There is never enough time. With all of the world at our fingertips thanks to the Internet, there isn't even enough time to read all of the good stuff online. And then you still have to find time for real life and people you meet face to face. One writer who I keep forgetting about because I've never bookmarked him, is the man who calls himself Spengler
. He's one of the more fascinating, thought provoking minds on the web. He covers a lot of ground in every piece. I keep meaning to go and read all of his posts from the beginning. Read his latest
Youth culture, I argued, was an oxymoron, for culture itself was a bridge across generations, a means of cheating mortality. The old and angry cultures of the world, fighting for room to breath against the onset of globalization, would not go quietly into the homogenizer. Many of them would fight to survive, but fight in vain, for the tide of modernity could not be rolled back.
As in the great extinction of the tribes in late antiquity, individuals might save themselves from the incurable necrosis of their own ethnicity through adoption into the eternal people, that is, Israel. The great German-Jewish theologian and student of the existential angst of dying nations, Franz Rosenzweig, had commanded undivided attention during the 1990s, and I had a pair of essays about him for the Jewish-Christian Relations website. Rosenzweig's theology, it occurred to me, had broader applications.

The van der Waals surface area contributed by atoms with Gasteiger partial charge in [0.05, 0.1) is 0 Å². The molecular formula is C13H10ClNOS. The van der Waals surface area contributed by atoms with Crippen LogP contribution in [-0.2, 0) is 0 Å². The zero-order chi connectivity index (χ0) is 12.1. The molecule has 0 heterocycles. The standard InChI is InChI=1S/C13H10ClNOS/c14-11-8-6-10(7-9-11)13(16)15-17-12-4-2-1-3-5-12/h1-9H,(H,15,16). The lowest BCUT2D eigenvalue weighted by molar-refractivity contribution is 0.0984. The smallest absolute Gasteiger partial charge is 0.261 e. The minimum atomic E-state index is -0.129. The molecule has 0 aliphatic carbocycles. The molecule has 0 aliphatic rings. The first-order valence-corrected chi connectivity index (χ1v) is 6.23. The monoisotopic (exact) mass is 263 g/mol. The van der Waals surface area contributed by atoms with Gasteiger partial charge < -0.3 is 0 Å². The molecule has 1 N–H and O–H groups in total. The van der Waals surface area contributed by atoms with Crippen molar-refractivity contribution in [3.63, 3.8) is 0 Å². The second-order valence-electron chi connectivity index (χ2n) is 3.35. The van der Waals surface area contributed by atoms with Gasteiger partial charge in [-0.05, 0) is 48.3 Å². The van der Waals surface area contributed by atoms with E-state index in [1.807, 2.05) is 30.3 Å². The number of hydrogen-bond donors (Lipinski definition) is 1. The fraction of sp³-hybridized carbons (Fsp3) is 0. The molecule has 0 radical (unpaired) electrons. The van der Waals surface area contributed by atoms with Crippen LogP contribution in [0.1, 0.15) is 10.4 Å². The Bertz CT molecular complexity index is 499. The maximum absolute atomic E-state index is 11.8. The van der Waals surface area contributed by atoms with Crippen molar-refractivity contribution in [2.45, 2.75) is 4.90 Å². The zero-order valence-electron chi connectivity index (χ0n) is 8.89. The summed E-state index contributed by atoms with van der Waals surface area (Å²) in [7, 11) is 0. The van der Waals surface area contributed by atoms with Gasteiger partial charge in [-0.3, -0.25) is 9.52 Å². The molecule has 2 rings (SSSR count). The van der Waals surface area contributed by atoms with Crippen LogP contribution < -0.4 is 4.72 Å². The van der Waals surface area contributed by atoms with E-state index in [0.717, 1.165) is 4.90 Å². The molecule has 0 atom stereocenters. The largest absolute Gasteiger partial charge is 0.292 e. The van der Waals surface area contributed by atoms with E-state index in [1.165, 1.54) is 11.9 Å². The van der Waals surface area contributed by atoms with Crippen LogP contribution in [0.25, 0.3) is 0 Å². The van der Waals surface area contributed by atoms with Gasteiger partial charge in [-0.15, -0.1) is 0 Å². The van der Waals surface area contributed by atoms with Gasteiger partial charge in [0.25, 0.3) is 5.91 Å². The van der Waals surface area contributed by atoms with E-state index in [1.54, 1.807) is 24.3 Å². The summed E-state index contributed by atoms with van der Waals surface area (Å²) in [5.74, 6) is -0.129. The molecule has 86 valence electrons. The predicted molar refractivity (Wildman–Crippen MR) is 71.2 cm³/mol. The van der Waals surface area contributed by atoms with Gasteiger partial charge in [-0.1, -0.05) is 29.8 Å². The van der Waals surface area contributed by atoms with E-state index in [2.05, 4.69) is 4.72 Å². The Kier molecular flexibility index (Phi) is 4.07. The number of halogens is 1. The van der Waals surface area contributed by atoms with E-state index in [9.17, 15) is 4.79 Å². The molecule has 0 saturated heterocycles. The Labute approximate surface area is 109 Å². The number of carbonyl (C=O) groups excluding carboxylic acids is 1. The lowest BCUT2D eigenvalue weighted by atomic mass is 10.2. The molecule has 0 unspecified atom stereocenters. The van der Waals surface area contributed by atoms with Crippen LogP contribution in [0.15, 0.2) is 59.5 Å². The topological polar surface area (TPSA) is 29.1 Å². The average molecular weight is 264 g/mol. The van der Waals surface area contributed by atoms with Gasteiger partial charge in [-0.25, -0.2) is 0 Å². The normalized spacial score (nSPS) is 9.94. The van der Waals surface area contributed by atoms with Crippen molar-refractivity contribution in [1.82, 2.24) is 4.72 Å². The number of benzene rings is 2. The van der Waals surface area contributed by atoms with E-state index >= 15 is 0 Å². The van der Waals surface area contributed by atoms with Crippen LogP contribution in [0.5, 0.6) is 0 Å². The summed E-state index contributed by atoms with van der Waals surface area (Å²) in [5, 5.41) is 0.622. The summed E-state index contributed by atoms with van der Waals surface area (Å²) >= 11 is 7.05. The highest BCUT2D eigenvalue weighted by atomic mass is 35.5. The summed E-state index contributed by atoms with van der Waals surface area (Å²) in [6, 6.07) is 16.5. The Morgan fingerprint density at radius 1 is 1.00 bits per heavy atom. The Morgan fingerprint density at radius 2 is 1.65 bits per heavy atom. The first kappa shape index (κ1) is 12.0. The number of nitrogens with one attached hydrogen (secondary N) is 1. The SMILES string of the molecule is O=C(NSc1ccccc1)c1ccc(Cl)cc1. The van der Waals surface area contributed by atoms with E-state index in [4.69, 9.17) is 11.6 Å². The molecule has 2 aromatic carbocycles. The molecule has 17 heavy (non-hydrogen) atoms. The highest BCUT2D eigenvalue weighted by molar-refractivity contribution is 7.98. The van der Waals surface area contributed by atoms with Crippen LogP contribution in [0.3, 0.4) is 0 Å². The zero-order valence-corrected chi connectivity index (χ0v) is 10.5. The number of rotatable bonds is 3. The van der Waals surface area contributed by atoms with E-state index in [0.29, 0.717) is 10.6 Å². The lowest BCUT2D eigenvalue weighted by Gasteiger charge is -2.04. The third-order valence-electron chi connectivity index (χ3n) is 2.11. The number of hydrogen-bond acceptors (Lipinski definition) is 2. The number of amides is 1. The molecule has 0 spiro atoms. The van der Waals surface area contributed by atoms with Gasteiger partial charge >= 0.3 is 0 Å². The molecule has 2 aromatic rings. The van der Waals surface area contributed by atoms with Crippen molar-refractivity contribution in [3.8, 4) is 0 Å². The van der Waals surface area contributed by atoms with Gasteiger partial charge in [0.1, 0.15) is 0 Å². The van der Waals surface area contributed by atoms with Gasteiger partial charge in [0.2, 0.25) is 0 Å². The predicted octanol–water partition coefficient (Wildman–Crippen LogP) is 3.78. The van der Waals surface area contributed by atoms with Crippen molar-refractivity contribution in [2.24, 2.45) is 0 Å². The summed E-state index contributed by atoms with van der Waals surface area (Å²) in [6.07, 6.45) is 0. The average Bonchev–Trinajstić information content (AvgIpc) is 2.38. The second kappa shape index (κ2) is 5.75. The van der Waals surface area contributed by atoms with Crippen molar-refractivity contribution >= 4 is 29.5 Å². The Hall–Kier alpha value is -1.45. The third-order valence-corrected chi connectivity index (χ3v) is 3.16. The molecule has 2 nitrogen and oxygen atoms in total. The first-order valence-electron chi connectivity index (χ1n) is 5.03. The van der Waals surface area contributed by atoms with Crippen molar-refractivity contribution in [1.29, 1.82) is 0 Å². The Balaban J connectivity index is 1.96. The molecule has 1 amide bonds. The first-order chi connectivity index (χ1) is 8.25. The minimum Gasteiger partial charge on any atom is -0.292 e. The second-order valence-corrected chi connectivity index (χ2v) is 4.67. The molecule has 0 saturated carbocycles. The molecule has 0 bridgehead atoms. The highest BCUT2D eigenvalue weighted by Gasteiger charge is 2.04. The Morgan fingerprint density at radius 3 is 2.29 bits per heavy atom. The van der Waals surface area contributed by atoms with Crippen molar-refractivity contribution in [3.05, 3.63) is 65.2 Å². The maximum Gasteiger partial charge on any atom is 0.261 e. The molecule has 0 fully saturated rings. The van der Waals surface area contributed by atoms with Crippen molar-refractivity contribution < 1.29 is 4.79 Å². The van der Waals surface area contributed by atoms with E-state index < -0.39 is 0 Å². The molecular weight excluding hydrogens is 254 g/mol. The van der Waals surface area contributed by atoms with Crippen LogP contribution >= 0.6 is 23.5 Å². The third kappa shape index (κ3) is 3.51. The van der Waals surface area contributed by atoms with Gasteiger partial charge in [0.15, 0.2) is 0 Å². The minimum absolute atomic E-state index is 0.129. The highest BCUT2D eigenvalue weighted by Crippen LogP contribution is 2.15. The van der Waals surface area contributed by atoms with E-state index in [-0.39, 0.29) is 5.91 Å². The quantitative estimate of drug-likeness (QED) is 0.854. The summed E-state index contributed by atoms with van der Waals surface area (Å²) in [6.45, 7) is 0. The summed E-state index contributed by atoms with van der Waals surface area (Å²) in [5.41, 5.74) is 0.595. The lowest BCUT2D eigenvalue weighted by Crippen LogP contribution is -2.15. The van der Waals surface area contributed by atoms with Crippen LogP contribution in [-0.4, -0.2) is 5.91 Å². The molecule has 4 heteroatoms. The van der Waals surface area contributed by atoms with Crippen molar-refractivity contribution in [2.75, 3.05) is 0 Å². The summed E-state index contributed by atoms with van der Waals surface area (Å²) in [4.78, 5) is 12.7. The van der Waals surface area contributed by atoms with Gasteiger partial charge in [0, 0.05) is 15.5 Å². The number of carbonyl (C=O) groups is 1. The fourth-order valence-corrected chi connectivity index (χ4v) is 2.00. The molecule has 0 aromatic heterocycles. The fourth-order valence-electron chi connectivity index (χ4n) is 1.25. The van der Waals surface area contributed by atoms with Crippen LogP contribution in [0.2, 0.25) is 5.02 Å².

The end of the old ethnicities, I believed, would dominate the cultural and strategic agenda of the next several decades. Great countries were failing of their will to live, and it was easy to imagine a world in which Japanese, German, Italian and Russian would turn into dying languages only a century hence. Modernity taxed the Muslim world even more severely, although the results sometimes were less obvious.
The intersection point in the Venn diagram of my background had shrunk to the point of vanishing. As a returning religious Jew, I had less and less to discuss with the secular Zionists who shared my passion and partisanship for Israel, but could not see a divine dimension in Jewish nationhood. So-called cultural Judaism repelled me; most of what passes for Jewish culture comes down to the mud that stuck to our boots as we fled one country after another. The Hebrew Bible and its commentaries over the centuries are the core of Jewish culture, with a handful of odd adjuncts, such as the novels of S Y Agnon or the last, devotional poems of Heine.
I've been on Spring Break this past week. I kind of took it easy this week. The weather has been beautiful and if I were a responsible home owner, I would have been out taking care of my yard, for it truly looks like Hell. I was out today for a few hours. This morning, I and a few friends, attended an anti-Israel hatefest . . . uh, I mean a program called, A Just Peace for Palestine and Israel. It was falsely billed as a debate, because, as with all of these conferences on "peace", only one side was invited. I hope to post an entry on it tomorrow . . . if I have time. After that, it will be back to the occasional post until Summer Vacation.
Labels: Israel, Spengler